Russian President Vladimir Putin
Russian President Vladimir Putin
Photo: Reuters
Russian President Vladimir Putin

Russia becomes first country to approve COVID vaccine, amid skepticism

Putin says vaccine is safe and was even administered to one of his daughters despite not completing trials on humans; WHO last week urged Moscow to go ‘through all the stages’ to develop safe vaccine

Reuters |
Published: 08.11.20 , 13:41
Russian President Vladimir Putin said on Tuesday that Russia had become the first country in the world to grant regulatory approval to a COVID-19 vaccine after less than two months of human testing, a move hailed by Moscow as evidence of its scientific prowess.
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  • The speed at which Russia is moving to roll out its vaccine highlights its determination to win the global race for an effective product, but has stirred concerns that it may be putting national prestige before sound science and safety.
    Russian President Vladimir Putin Russian President Vladimir Putin
    Russian President Vladimir Putin
    (Photo: Reuters)
    The development paves the way for the mass inoculation of the Russian population, even as the final stage of clinical trials to test safety and efficacy continue.
    Speaking at a government meeting on state television, Putin said the vaccine, developed by Moscow’s Gamaleya Institute, was safe and that it had even been administered to one of his daughters.
    “I know that it works quite effectively, forms strong immunity, and I repeat, it has passed all the needed checks,” said Putin.
    He said he hoped the country would soon start mass producing the vaccine.
    Its approval by the health ministry foreshadows the start of a larger trial involving thousands of participants, commonly known as a Phase III trial.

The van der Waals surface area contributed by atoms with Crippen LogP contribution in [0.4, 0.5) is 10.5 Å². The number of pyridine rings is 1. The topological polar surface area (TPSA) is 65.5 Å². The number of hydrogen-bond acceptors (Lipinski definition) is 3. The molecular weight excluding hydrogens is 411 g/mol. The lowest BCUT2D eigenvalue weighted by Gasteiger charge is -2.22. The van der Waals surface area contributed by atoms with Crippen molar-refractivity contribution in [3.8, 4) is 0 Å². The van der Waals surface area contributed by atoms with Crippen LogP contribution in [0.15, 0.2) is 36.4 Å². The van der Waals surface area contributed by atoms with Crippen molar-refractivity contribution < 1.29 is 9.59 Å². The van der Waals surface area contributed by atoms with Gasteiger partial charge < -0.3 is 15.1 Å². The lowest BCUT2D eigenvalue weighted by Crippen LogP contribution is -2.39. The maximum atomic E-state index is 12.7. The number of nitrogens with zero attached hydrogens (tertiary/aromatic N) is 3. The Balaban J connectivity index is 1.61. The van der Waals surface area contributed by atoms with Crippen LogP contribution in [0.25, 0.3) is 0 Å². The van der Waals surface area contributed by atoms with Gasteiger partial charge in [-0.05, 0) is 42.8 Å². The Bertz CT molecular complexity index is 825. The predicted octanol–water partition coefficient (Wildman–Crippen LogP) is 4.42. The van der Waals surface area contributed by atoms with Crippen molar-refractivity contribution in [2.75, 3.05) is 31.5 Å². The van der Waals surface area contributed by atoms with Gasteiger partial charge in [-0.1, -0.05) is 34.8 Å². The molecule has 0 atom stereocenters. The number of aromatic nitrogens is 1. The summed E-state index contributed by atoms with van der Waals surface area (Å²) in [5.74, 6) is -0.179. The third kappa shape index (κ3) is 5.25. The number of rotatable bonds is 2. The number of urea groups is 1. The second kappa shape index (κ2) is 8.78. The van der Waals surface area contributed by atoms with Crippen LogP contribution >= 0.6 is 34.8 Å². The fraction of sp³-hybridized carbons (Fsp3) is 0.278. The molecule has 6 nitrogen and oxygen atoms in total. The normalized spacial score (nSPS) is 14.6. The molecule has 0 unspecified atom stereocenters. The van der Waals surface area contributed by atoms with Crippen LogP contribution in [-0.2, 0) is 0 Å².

People wearing face masks to protect against coronavirus walk an outdoor book market set up in Red Square with a Historical museum in the background in Moscow, Russia People wearing face masks to protect against coronavirus walk an outdoor book market set up in Red Square with a Historical museum in the background in Moscow, Russia
    People wearing face masks to protect against coronavirus walk an outdoor book market set up in Red Square with a Historical museum in the background in Moscow, Russia
    (Photo: AP)
    Such trials, which require a certain rate of participants catching the virus to observe the vaccine’s effect, are normally considered essential precursors for a vaccine to receive regulatory approval.
    Regulators around the world have insisted that the rush to develop COVID-19 vaccines will not compromise safety. But recent surveys show growing public distrust in governments’ efforts to rapidly produce such a vaccine.
    Russian health workers treating COVID-19 patients will be offered the chance of volunteering to be vaccinated soon after the vaccine’s approval, a source told Reuters last month.
    More than 100 possible vaccines are being developed around the world to try to stop the COVID-19 pandemic. At least four are in final Phase III human trials, according to WHO data.

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